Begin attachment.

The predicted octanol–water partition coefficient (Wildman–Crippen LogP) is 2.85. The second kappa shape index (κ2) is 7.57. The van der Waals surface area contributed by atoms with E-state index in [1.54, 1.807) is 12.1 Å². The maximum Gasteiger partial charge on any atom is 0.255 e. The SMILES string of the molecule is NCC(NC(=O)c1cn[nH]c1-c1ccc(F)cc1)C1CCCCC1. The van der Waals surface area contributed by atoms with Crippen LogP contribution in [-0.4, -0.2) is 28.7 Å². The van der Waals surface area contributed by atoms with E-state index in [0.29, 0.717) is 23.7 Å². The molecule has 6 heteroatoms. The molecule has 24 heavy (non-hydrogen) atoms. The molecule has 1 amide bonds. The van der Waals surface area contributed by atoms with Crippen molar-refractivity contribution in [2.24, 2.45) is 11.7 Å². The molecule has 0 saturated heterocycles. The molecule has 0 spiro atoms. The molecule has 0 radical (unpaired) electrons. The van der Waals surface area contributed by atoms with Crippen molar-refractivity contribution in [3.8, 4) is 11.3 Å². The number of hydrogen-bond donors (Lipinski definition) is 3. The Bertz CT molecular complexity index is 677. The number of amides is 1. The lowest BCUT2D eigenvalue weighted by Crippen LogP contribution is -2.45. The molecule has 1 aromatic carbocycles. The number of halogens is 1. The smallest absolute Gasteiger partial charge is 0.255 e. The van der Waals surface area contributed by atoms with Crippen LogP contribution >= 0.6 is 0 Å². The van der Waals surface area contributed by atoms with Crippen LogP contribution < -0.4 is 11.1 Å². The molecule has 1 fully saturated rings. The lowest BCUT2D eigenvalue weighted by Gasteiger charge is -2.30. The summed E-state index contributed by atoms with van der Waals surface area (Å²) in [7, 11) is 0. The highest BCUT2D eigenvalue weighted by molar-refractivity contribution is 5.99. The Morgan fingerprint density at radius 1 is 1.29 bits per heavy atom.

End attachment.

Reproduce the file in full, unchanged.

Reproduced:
The predicted octanol–water partition coefficient (Wildman–Crippen LogP) is 2.85. The second kappa shape index (κ2) is 7.57. The van der Waals surface area contributed by atoms with E-state index in [1.54, 1.807) is 12.1 Å². The maximum Gasteiger partial charge on any atom is 0.255 e. The SMILES string of the molecule is NCC(NC(=O)c1cn[nH]c1-c1ccc(F)cc1)C1CCCCC1. The van der Waals surface area contributed by atoms with Crippen LogP contribution in [-0.4, -0.2) is 28.7 Å². The van der Waals surface area contributed by atoms with E-state index in [0.29, 0.717) is 23.7 Å². The molecule has 6 heteroatoms. The molecule has 24 heavy (non-hydrogen) atoms. The molecule has 1 amide bonds. The van der Waals surface area contributed by atoms with Crippen molar-refractivity contribution in [2.24, 2.45) is 11.7 Å². The molecule has 0 saturated heterocycles. The molecule has 0 spiro atoms. The molecule has 0 radical (unpaired) electrons. The van der Waals surface area contributed by atoms with Crippen molar-refractivity contribution in [3.8, 4) is 11.3 Å². The number of hydrogen-bond donors (Lipinski definition) is 3. The Bertz CT molecular complexity index is 677. The number of amides is 1. The lowest BCUT2D eigenvalue weighted by Crippen LogP contribution is -2.45. The molecule has 1 aromatic carbocycles. The number of halogens is 1. The smallest absolute Gasteiger partial charge is 0.255 e. The van der Waals surface area contributed by atoms with Crippen LogP contribution >= 0.6 is 0 Å². The van der Waals surface area contributed by atoms with Crippen LogP contribution < -0.4 is 11.1 Å². The molecule has 1 fully saturated rings. The lowest BCUT2D eigenvalue weighted by Gasteiger charge is -2.30. The summed E-state index contributed by atoms with van der Waals surface area (Å²) in [7, 11) is 0. The highest BCUT2D eigenvalue weighted by molar-refractivity contribution is 5.99. The Morgan fingerprint density at radius 1 is 1.29 bits per heavy atom.